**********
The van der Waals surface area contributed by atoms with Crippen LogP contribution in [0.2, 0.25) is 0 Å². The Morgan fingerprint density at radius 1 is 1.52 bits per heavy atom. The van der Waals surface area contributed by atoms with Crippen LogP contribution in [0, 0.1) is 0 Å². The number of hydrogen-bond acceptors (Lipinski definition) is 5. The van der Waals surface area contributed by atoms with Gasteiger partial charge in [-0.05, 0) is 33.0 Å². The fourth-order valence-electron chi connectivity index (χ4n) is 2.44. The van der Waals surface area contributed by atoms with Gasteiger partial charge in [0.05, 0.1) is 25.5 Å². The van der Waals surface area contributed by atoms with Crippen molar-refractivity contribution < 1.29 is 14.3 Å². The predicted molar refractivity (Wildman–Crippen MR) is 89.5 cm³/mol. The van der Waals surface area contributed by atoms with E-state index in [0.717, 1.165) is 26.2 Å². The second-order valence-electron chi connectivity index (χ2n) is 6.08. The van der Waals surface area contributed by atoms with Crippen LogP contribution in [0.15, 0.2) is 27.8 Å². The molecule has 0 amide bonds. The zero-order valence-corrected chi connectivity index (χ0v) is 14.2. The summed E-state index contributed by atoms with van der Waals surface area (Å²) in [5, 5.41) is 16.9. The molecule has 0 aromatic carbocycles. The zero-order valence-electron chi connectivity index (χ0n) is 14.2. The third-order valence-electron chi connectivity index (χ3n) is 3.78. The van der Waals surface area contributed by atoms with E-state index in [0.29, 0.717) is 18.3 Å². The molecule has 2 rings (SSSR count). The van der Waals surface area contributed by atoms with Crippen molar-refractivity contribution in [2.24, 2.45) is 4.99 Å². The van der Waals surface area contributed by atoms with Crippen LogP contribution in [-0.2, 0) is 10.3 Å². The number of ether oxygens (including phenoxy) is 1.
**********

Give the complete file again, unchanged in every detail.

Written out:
The van der Waals surface area contributed by atoms with Crippen LogP contribution in [0.2, 0.25) is 0 Å². The Morgan fingerprint density at radius 1 is 1.52 bits per heavy atom. The van der Waals surface area contributed by atoms with Crippen LogP contribution in [0, 0.1) is 0 Å². The number of hydrogen-bond acceptors (Lipinski definition) is 5. The van der Waals surface area contributed by atoms with Gasteiger partial charge in [-0.05, 0) is 33.0 Å². The fourth-order valence-electron chi connectivity index (χ4n) is 2.44. The van der Waals surface area contributed by atoms with Gasteiger partial charge in [0.05, 0.1) is 25.5 Å². The van der Waals surface area contributed by atoms with Crippen molar-refractivity contribution < 1.29 is 14.3 Å². The predicted molar refractivity (Wildman–Crippen MR) is 89.5 cm³/mol. The van der Waals surface area contributed by atoms with E-state index in [0.717, 1.165) is 26.2 Å². The second-order valence-electron chi connectivity index (χ2n) is 6.08. The van der Waals surface area contributed by atoms with Crippen LogP contribution in [0.15, 0.2) is 27.8 Å². The molecule has 0 amide bonds. The zero-order valence-corrected chi connectivity index (χ0v) is 14.2. The summed E-state index contributed by atoms with van der Waals surface area (Å²) in [5, 5.41) is 16.9. The molecule has 0 aromatic carbocycles. The zero-order valence-electron chi connectivity index (χ0n) is 14.2. The third-order valence-electron chi connectivity index (χ3n) is 3.78. The van der Waals surface area contributed by atoms with E-state index in [0.29, 0.717) is 18.3 Å². The molecule has 2 rings (SSSR count). The van der Waals surface area contributed by atoms with Crippen molar-refractivity contribution in [2.24, 2.45) is 4.99 Å². The van der Waals surface area contributed by atoms with Crippen LogP contribution in [-0.2, 0) is 10.3 Å². The number of ether oxygens (including phenoxy) is 1.